I opt for the latter, joining Kent — an Odyssey guide who’s been nicknamed “The Legend” — to explore the 329-foot- long Heian Maru one afternoon. Raised in Chuuk on these wrecks, Kent has more than 10,000 dives in the lagoon, perhaps more than anybody, and he navigates the darkest recesses as if by osmosis. I follow him through hold No. 5 into an inky-black interior — making a few switchbacks I’d hardly dare on my own — to ogle a medicine chest loaded with glass bottles and instruments. Then we wind through the crew quarters to an area where china had been stored and now lies in eerie piles that look like they just cascaded to the floor. Kent checks to make sure I’m cool with continuing (I am), and we use our remaining bottom time to ogle enormous torpedoes in hold No. 2 and periscopes stowed on the ship’s starboard side.
Diving from the Odyssey is a leisurely affair, as most of the wrecks are within a short sail of each other inside the lagoon. The fact that most mooring balls are right over the wrecks means you can get in the water at your own pace and divide your day’s dives based on where you want to spend the most bottom time (you’ll visit two wrecks most days, sometimes three, and night dives are offered too). The itinerary takes in deeper wrecks as the week progresses to prep divers for the deepest attraction, the San Francisco Maru.
Back on the 439-foot long wreck of the Yamagiri Maru, the scene takes a macabre turn as I follow my guide through several chambers into a small room shrouded with curtains of rusting metal. Twelve crew members died on the ship during Operation Hailstone. My guide’s light fixes on a human skull fused to a bulkhead, and it takes me a while to recognize the telltale eye sockets in the rust-colored surrounds. It’s the skull of the ship’s engineer. He’d been attempting to fix the generator when the ship was attacked, and the force of multiple bombs fused his skull to the metal. His bones are piled a few feet below, and farther down his fingers are frozen in a grasp on another piece of metal.
Hanging from the Odyssey’s safety bar at the end of the dive, I spot a school of silvery minnows flitting about in the sparkling Micronesian sun. As the minutes of my safety stop tick away, I imagine them as reincarnated sailors’ souls.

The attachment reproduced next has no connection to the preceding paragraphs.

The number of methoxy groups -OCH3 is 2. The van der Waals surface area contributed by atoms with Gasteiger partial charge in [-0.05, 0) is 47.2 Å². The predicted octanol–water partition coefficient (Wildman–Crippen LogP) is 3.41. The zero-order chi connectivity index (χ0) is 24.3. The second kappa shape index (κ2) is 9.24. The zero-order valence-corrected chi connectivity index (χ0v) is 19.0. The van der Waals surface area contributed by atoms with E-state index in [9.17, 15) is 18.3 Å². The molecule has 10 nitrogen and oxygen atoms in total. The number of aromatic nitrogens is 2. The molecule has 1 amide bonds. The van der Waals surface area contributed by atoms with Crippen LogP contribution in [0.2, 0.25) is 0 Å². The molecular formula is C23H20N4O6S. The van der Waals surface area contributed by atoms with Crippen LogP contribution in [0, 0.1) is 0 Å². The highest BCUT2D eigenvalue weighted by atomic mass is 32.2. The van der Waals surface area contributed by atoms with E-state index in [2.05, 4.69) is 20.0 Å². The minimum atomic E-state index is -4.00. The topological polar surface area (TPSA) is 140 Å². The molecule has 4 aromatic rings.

Need to Know
» When to Go Diving conditions and visibility are fairly consistent in Truk Lagoon. The trade winds are from the northeast from December to April, and seas are at their calmest. Weather in August and September is less consistent.
» Dive Conditions Water temperature is 86 degrees year-round. A Lycra skin suits most divers, but if you’re prone to get cold after multiple dives, bring your shorty or 3 mm wetsuit.
» Operator With nine spacious cabins (including two singles), all with private bathrooms, the Odyssey is the finest live-aboard in Truk Lagoon. The ship moors within a short swim of each wreck, so you can get ready on the roomy dive deck (with personal storage areas and a camera table), then giant-stride right off the back. All meals are served buffet-style (American-style comfort food and frequent barbecues), with snacks offered after every dive. An open bar is included.
» Price Tag Seven-night cruises run Sunday to Sunday (with an average of four dives per day) and cost US $3,095 per person, based on double occupancy. Nitrox is free, and special oxygen mixes (including 100 percent) are also available at an additional cost. Rental gear is limited and should be reserved in advance.